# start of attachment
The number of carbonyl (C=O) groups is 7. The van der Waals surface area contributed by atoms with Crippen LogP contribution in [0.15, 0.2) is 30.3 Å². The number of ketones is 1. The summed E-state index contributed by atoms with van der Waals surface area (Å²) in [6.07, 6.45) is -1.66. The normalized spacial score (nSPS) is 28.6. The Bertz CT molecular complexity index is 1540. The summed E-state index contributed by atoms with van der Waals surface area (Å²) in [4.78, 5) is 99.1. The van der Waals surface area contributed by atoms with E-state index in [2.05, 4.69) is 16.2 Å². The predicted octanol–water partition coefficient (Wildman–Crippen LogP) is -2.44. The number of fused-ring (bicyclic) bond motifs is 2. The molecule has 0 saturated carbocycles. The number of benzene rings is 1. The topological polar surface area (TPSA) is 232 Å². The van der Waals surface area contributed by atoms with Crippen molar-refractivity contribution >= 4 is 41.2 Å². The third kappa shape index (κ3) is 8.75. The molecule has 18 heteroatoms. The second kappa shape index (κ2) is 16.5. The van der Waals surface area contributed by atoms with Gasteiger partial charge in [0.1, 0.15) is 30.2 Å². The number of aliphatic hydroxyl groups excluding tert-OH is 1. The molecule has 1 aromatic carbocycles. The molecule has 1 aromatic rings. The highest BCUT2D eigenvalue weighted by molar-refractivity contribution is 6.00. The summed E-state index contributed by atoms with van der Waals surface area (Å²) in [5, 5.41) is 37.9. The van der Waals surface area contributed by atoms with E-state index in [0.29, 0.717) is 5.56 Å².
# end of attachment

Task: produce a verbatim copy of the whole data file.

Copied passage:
The number of carbonyl (C=O) groups is 7. The van der Waals surface area contributed by atoms with Crippen LogP contribution in [0.15, 0.2) is 30.3 Å². The number of ketones is 1. The summed E-state index contributed by atoms with van der Waals surface area (Å²) in [6.07, 6.45) is -1.66. The normalized spacial score (nSPS) is 28.6. The Bertz CT molecular complexity index is 1540. The summed E-state index contributed by atoms with van der Waals surface area (Å²) in [4.78, 5) is 99.1. The van der Waals surface area contributed by atoms with E-state index in [2.05, 4.69) is 16.2 Å². The predicted octanol–water partition coefficient (Wildman–Crippen LogP) is -2.44. The number of fused-ring (bicyclic) bond motifs is 2. The molecule has 0 saturated carbocycles. The number of benzene rings is 1. The topological polar surface area (TPSA) is 232 Å². The van der Waals surface area contributed by atoms with Crippen molar-refractivity contribution >= 4 is 41.2 Å². The third kappa shape index (κ3) is 8.75. The molecule has 18 heteroatoms. The second kappa shape index (κ2) is 16.5. The van der Waals surface area contributed by atoms with Gasteiger partial charge in [0.1, 0.15) is 30.2 Å². The number of aliphatic hydroxyl groups excluding tert-OH is 1. The molecule has 1 aromatic carbocycles. The molecule has 1 aromatic rings. The highest BCUT2D eigenvalue weighted by molar-refractivity contribution is 6.00. The summed E-state index contributed by atoms with van der Waals surface area (Å²) in [5, 5.41) is 37.9. The van der Waals surface area contributed by atoms with E-state index in [0.29, 0.717) is 5.56 Å².